Core Concept Biodiversity Published: January 3, 2024

Natural Selection From Molecules to Ecosystems


There are so many living things on the Earth, including animals, microbes, plants, and fungi. All of this diversity mainly came about from a process of evolution called natural selection. According to natural selection, organisms with helpful traits reproduce more and have more offspring than organisms without those helpful traits. But did you know that natural selection does not just happen at the level of the organism? A theory called multilevel selection explains how natural selection happens at more than one level of life, from molecules to ecosystems. Selfish organisms may do better on their own, but groups of organisms that cooperate with each other can beat selfish groups in the long run. Scientists have proved this theory in labs and in nature, in all kinds of organisms. In this article, I explain the theory of multilevel selection and the evidence that supports it.

Evolution Through Natural Selection

Life has existed on our planet for a long time-3.7 billion years, to be precise. Earth has many animals, plants, fungi, and tiny microbes. Why are they all so different from each other? The answer is evolution, which, among other processes, occurs through a process called natural selection. In the process of natural selection, the organisms that have traits that make them the most suited to their environments are the ones that are most likely to survive and pass on those traits. In the generations that follow the helpful traits have become more common.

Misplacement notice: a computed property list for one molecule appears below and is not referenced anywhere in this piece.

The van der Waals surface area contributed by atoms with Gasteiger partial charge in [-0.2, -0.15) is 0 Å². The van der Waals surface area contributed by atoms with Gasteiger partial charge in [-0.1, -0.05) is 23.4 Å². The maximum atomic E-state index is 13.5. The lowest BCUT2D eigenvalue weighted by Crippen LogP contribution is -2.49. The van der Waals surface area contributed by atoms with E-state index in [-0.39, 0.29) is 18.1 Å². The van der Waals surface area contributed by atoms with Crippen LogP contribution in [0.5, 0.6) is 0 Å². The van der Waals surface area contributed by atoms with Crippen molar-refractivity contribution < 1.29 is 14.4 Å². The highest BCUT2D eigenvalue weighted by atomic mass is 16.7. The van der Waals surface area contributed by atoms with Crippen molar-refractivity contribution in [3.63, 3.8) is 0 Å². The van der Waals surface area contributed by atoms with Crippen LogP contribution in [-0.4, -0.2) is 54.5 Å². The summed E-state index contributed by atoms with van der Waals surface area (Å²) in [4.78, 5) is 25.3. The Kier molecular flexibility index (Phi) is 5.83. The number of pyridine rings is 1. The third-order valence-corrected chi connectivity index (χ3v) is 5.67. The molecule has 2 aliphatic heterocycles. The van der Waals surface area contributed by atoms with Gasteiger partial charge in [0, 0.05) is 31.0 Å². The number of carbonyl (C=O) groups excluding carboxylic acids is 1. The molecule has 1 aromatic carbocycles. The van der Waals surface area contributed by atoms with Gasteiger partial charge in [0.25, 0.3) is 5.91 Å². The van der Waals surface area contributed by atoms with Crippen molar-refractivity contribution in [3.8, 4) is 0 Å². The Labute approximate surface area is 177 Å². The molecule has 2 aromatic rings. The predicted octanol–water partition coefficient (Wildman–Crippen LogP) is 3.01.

For natural selection to occur, three things must be true. First, the organisms in a group must have some differences from each other. For example, the beaks of a certain type of bird might all be slightly different. Second, those differences must be able to be inherited, or passed on, from parents to offspring. Third, certain differences must help the organisms survive and reproduce more [1]. For example, maybe the beaks of some birds in a group are better suited for eating the types of seeds found in the environment.

Scientists have seen thousands of examples of natural selection happening in living things. For example, some groups of insects quickly develop resistance when exposed to pesticides, because the insects that are more protected against the pesticide survive and reproduce more than those without resistance. The beaks of finches on the Galapagos Islands, studied by Charles Darwin, were adapted to the types of seeds the birds eat. Natural selection helps to explain the impressive diversity of living things on our planet.

Multilevel Selection